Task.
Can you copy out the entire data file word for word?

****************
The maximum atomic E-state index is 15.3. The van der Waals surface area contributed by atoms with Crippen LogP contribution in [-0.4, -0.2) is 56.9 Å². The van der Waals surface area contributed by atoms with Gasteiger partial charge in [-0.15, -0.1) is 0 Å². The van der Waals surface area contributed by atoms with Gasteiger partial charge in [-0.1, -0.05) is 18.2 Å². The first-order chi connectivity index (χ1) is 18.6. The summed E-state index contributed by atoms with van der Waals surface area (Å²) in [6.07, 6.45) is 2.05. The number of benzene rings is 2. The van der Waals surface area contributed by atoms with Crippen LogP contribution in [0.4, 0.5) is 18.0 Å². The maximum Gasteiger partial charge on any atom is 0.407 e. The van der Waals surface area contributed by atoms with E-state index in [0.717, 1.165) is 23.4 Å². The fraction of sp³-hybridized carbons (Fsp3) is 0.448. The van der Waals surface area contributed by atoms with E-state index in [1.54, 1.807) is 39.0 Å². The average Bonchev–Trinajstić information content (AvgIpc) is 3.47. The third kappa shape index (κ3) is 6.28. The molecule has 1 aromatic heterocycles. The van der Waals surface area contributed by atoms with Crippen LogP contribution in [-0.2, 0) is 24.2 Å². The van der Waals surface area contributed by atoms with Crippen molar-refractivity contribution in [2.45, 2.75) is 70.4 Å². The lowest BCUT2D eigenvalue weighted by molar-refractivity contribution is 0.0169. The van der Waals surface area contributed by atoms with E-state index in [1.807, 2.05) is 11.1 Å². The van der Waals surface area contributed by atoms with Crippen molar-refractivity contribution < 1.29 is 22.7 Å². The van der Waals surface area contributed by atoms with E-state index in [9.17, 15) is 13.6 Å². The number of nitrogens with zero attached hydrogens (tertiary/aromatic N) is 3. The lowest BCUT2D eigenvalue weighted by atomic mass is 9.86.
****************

The maximum atomic E-state index is 15.3. The van der Waals surface area contributed by atoms with Crippen LogP contribution in [-0.4, -0.2) is 56.9 Å². The van der Waals surface area contributed by atoms with Gasteiger partial charge in [-0.15, -0.1) is 0 Å². The van der Waals surface area contributed by atoms with Gasteiger partial charge in [-0.1, -0.05) is 18.2 Å². The first-order chi connectivity index (χ1) is 18.6. The summed E-state index contributed by atoms with van der Waals surface area (Å²) in [6.07, 6.45) is 2.05. The number of benzene rings is 2. The van der Waals surface area contributed by atoms with Crippen LogP contribution in [0.4, 0.5) is 18.0 Å². The maximum Gasteiger partial charge on any atom is 0.407 e. The van der Waals surface area contributed by atoms with E-state index in [0.717, 1.165) is 23.4 Å². The fraction of sp³-hybridized carbons (Fsp3) is 0.448. The van der Waals surface area contributed by atoms with E-state index in [1.54, 1.807) is 39.0 Å². The average Bonchev–Trinajstić information content (AvgIpc) is 3.47. The third kappa shape index (κ3) is 6.28. The molecule has 1 aromatic heterocycles. The van der Waals surface area contributed by atoms with Crippen LogP contribution in [-0.2, 0) is 24.2 Å². The van der Waals surface area contributed by atoms with Crippen molar-refractivity contribution in [2.45, 2.75) is 70.4 Å². The lowest BCUT2D eigenvalue weighted by molar-refractivity contribution is 0.0169. The van der Waals surface area contributed by atoms with E-state index in [1.807, 2.05) is 11.1 Å². The van der Waals surface area contributed by atoms with Crippen molar-refractivity contribution < 1.29 is 22.7 Å². The van der Waals surface area contributed by atoms with E-state index in [9.17, 15) is 13.6 Å². The number of nitrogens with zero attached hydrogens (tertiary/aromatic N) is 3. The lowest BCUT2D eigenvalue weighted by atomic mass is 9.86.